Perhaps it is no accident if the swoon over things is so pronounced in the novel's character Sade; the real Sade spent a good part of his life shut away from the world. Imprisoned, he imagined a clear and direct language of things. Roland Barthes wrote that Sade's style was "pure denotation." Another imprisoned writer, Jean Genet, dreamed of a still purer denotation, of putting the thing directly on the page. At the end of Genet's Our Lady of the Flowers, Darling writes to Divine from prison: "'I only wish I could have you in my arms so I could hold you and squeeze you tight. Remember the things we used to do together. Try to recognize the dotted lines. And kiss it. A thousand big kisses, sweetheart, from Your Darling."'

In the final words of Genet's novel, the narrator explains the illustration in Darling's letter: "The dotted line that Darling refers to is the outline of his prick. I once saw a pimp who had a hard-on while writing to his girl place his heavy cock on the paper and trace its contours. I would like that line to portray Darling."

Wayne Koestenbaum remarks of this passage: "I do not want to write 'about' the prick, I want to write the prick." And yet, however much a writer wants to write the prick, however much Genet "would like that line to portray Darling," the word takes the place of the thing, and thus in a sense annihilates it. This is the other side of the frenzy of list-making: It is a frenzy of destruction. Ducornet gives that destructive frenzy a voice--the novel's character Landa.

Bishop Diego de Landa (1524-1574) was among the first translators of Mayan hieroglyphs, but he considered the Mayans to be recalcitrant idolaters. He carried out an inquisition in the Yucatan, torturing the Mayans and burning their books in an auto-da-fé. Ducornet folds Landa's tale into the fan-maker's by supposing that Sade and the fan-maker were collaborating on a book about Landa--a book the Committee of Public Safety deems obscene. The book Landa actually wrote, Relación de las cosas de Yucatán, has been translated as An Account of the Affairs of Yucatan, but "cosas" could also have been correctly translated as "things." Landa's book had lists to rival Sade's: lists of Mayan foods and practices and idols, of herbs and goblets and glyphs. In her version of Landa, Ducornet rightly brings out the revulsion with which he recoils from the marvels of the New World: "Night after night, after the cries of the tortured had stilled, Landa examined the things he was so eager to destroy. The most curious were very old sculptures of human monstrosities: hunchbacks forced to their knees by the weight of humps rising like hills from their backs, dwarfs barely able to stand on withered legs, idiots grinning with cleft palates, a howling infant metamorphosing into a jaguar, a truly satanic figure with a snout and hooves." Later, at home in Spain, Landa would write his account of the world he'd helped to destroy.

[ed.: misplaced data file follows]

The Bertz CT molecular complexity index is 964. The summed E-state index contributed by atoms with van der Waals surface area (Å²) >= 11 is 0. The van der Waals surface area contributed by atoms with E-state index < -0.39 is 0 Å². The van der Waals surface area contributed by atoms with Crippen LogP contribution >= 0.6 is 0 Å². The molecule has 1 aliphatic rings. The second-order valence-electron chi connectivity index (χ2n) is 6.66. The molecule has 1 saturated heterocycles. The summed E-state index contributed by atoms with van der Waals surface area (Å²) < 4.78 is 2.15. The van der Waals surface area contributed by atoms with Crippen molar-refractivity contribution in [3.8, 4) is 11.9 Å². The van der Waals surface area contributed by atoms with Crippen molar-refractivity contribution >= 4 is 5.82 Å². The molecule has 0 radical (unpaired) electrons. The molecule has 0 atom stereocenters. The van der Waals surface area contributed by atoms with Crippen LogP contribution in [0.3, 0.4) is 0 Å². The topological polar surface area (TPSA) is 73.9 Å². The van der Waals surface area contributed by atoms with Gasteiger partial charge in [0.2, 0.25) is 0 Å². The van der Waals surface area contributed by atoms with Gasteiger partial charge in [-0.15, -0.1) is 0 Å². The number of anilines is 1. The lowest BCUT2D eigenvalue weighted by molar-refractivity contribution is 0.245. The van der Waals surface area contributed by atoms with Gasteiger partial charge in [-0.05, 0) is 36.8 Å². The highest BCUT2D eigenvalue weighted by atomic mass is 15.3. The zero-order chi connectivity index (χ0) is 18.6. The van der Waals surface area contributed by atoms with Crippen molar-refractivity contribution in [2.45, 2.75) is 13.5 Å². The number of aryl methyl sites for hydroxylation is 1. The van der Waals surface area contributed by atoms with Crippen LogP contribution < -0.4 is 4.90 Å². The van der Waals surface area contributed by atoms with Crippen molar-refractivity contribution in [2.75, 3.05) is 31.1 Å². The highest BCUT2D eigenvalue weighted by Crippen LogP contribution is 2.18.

This is not only a novel of the list-makers, however. The second half of the novel is titled "Les Dròlesses" (the hussies), and it concerns, in part, the fan-maker Gabrielle and her lover, the feminist playwright Olympe de Gouges. (In history, as in the novel, Olympe de Gouges was arrested and beheaded; the revolution had little use for women who wanted liberté and égalité for themselves.) At the end of the novel, the condemned Gabrielle is writing to Sade about the now-dead Olympe, recalling Olympe's utopian schemes for the reformation of the republic. The novel ends in a lovers' reverie, and it's here that the simple relation between word and thing begins to dehisce in the hands of the women, becoming something altogether strange. The language that is shared by Olympe and Gabrielle offers a different way out of prison than the one imagined by Sade.

With Gabrielle and Olympe, language turns from Sade's pure denotation to a sort of dream language: "'To read,' I told her, 'I confused with "to reed."' That is to say, to float in a little boat with my father among the rushes." If language continues to point to things, it now does so illogically, as in a dream. Not only do words operate with the shifting logic of dreams, they also afford a material pleasure to the women: "We relished words of particular potency... just as Cook's 'tahiti' caused us to yearn for his tale, to lean into it as one leans into a fragrant breeze." As a child reading an alphabet book, Ducornet had a glimpse of Eden, as she writes in The Monstrous and the Marvelous: "The page afforded a passage--transcendental and yet altogether tangible." This is the passage that the doomed lovers take:

"'And now, as you read the title of this book aloud, dear Olympe--'

'To the Austral Pole and Around the World.'

'--my reverie deepens. Boat, sky, and water dissolve and give way to distant times, and places I have never seen but where I would travel gladly, if sometimes with sadness.'"